The past few days have seen the first direct contact between the Turkish president and the Armenian prime minister. A phone call in a complex attempt to normalise diplomatic, and commercial, relations between the two countries. Baku and Moscow are interested spectators of the evolution of the framework. The resistance of the Armenian diaspora, which primarily wants recognition of the genocide.
Milan (AsiaNews) - Turkey and Armenia are poised to trial run a technical detènte, more out of convenience than conviction, but which we could lead to the partial reopening of the border between the two countries. Two days ago, Turkish President Recep Tayyip Erdogan had a telephone conversation with the Armenian premier, Nikol Pashiyan. Officially the phone call officially was to exchanges wishes for Eid al-Adha, in Turkish Kurban Bayrami, the Feast of Sacrifice. Erdogan responded with greetings for Vardavar, the traditional 'water festival', also observed by the Muslim minority living in the country and to be held on 24 July. Recurrences aside, the phone call is part of a complex, and still ongoing, framework of normalisation of diplomatic, trade and tourism relations between the two countries.
The border between Turkey and Armenia has been closed since 1993, i.e. since the first war in Nagorno-Karabakh, where Turkey unhesitatingly took the side of Azerbaijan, which is linked to Ankara by cultural and religious reasons. Also weighing negatively on relations between the two countries is the Armenian genocide of 1915, which cost the lives of over a million people and which the Crescent has always stubbornly denied, denouncing, on the contrary, the death of thousands of Muslims at the hands of the 'rebel Armenians'. Lastly, Turkish military and logistical support to Baku during the Nagorno-Karabakh conflict in 2020 seemed to have ruled out any possibility of reconciliation.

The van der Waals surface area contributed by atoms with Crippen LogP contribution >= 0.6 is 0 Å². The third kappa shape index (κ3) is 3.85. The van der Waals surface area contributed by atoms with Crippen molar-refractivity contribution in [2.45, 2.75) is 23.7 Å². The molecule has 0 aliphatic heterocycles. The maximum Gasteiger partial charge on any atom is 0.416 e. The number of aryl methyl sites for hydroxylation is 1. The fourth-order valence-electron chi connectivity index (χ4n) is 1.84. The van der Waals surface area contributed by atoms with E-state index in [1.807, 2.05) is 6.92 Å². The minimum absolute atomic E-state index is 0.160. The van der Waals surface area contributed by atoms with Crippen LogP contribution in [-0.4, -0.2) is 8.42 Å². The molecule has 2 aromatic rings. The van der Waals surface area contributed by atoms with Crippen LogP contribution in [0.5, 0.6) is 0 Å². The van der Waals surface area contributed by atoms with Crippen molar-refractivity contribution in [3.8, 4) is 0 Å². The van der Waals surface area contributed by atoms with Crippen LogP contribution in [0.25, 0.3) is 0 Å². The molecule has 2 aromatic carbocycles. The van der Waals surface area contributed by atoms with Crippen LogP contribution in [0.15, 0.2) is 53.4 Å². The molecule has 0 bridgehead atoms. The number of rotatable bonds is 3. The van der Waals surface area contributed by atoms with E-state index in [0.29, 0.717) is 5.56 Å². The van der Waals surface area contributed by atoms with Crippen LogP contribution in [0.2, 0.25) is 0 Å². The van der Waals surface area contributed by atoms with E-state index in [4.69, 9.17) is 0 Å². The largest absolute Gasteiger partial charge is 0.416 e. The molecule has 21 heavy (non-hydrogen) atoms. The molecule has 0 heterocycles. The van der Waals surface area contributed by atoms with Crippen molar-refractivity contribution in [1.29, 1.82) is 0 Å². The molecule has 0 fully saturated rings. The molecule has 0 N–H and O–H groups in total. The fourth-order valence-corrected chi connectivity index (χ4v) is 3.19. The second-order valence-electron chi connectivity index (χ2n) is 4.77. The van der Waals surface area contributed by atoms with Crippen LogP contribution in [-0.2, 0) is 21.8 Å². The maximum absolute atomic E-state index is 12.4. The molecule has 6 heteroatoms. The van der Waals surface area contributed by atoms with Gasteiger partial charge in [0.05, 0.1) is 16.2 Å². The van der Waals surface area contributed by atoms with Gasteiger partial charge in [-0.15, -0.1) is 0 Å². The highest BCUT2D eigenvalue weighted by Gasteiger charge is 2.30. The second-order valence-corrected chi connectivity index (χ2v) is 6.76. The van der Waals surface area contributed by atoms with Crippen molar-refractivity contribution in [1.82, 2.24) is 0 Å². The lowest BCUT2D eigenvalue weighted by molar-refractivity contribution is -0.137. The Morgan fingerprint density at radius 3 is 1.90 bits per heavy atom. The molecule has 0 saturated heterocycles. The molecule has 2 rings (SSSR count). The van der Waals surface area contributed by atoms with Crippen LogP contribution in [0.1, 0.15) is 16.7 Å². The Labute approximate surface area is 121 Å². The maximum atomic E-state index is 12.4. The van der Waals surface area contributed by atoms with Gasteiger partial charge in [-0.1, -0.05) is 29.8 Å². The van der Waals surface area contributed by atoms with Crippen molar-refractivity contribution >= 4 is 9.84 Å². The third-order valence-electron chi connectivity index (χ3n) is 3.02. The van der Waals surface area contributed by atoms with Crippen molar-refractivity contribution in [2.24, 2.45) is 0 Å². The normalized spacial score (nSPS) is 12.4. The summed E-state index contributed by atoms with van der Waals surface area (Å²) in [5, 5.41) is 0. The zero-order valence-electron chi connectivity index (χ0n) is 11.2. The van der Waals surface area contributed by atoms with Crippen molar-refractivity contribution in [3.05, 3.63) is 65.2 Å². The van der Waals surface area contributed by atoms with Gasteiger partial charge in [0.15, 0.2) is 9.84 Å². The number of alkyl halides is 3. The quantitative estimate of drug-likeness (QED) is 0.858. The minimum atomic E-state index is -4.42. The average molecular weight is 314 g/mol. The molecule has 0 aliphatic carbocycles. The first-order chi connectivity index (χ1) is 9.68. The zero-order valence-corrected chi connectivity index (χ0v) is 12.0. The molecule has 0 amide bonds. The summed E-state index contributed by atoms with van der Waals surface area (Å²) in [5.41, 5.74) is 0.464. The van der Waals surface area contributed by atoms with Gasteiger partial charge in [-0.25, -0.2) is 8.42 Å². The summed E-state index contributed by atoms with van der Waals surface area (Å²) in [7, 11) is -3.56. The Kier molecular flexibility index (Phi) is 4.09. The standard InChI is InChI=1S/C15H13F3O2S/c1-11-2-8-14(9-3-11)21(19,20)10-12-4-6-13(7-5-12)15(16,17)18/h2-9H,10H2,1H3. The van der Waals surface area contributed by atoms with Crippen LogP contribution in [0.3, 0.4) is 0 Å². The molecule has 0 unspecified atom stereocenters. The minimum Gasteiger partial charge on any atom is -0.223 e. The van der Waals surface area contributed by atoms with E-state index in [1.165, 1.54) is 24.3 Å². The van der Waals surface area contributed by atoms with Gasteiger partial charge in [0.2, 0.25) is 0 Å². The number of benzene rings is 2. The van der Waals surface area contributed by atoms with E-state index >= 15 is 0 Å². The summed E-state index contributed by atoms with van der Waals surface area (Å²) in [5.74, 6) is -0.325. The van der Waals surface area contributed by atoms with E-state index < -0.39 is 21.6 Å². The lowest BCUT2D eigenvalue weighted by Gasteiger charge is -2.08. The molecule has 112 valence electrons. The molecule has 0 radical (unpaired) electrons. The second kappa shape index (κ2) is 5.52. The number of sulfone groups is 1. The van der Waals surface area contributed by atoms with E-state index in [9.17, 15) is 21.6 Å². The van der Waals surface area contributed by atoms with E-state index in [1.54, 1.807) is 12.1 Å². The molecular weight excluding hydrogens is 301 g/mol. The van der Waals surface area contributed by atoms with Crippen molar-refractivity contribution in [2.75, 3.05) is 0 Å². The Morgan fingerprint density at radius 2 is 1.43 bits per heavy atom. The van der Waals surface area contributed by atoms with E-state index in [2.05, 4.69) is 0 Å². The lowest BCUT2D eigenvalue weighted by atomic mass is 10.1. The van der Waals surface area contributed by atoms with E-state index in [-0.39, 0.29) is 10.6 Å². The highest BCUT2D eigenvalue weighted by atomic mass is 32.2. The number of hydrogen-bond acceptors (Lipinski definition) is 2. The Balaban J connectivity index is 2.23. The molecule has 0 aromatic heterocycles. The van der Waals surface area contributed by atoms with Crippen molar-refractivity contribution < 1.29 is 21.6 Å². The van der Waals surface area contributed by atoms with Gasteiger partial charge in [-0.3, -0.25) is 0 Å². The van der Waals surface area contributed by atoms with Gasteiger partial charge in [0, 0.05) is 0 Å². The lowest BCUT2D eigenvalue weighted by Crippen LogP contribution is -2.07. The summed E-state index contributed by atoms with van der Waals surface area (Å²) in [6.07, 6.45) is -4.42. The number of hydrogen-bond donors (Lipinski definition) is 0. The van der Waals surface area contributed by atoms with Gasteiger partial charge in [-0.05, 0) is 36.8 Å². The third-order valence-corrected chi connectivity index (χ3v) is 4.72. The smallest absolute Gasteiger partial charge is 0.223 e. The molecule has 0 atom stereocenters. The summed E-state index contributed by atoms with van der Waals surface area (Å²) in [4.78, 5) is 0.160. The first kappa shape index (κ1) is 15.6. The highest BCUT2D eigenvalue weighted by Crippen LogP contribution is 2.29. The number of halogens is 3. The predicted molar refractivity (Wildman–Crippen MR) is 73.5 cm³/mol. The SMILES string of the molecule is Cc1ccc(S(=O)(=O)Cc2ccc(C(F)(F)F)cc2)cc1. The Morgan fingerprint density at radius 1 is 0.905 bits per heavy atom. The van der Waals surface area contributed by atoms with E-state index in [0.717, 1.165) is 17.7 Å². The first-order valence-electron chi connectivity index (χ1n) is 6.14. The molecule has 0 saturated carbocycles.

The Armenian-majority enclave in Azerbaijani territory, the scene of bloody conflicts, remains an unresolved knot and one of the hottest spots in the Caucasus. But Vladimir Putin wants a stable region and, above all, he is concerned about the political, economic and energy axis that Ankara is forming with Baku, so he welcomes the reconciliation between Erdogan and Pashiyan, which should lead on the Turkish side to the renunciation of a military presence in Azerbaijani territory (incompatible with the 'normalisation' of relations).
These, at least, are the hopes of the Kremlin camp. Ankara may be able to renounce having soldiers in the Caucasus (for the time being), but it will hardly change the orientation of a foreign policy increasingly aimed at creating zones of influence and where the Caucasus is an almost natural outlet. The reconciliation with Armenia could also be read in this way, and in that case it would not be good news for Russia. Yerevan is the side that has had to make the most concessions, especially on some territories in Nagorno-Karabakh, which are back under Azerbaijani control, for relations with Turkey to resume and for the country to stop suffering from the commercial isolation from which it has suffered since the 1990s and because of which it has created a double bond with Moscow.
Meanwhile, Ankara and Yerevan are beginning to take their first steps. A memorandum to be 'put into practice in the immediate future' was signed in Vienna on 1 July. On the Armenian side, the wish is for this to be implemented as soon as possible. In February, the first commercial flights between one side of the border and the other resumed and, two days ago, there was Erdogan's first direct contact with the Armenian premier.
According to Turkish newspapers, the two leaders emphasised the importance of improving relations between the two countries, thus contributing to peace and prosperity in the region. In the first phase, the border between Turkey and Armenia could only be opened to people from third countries who need to cross it for tourist purposes. It would seem that everything is going well, but above all Pashiyan is in trouble because of internal opposition and also resistance from the Armenian diaspora, for whom the recognition of the 1915 genocide is the conditio sine qua non for the resumption of any form of relations.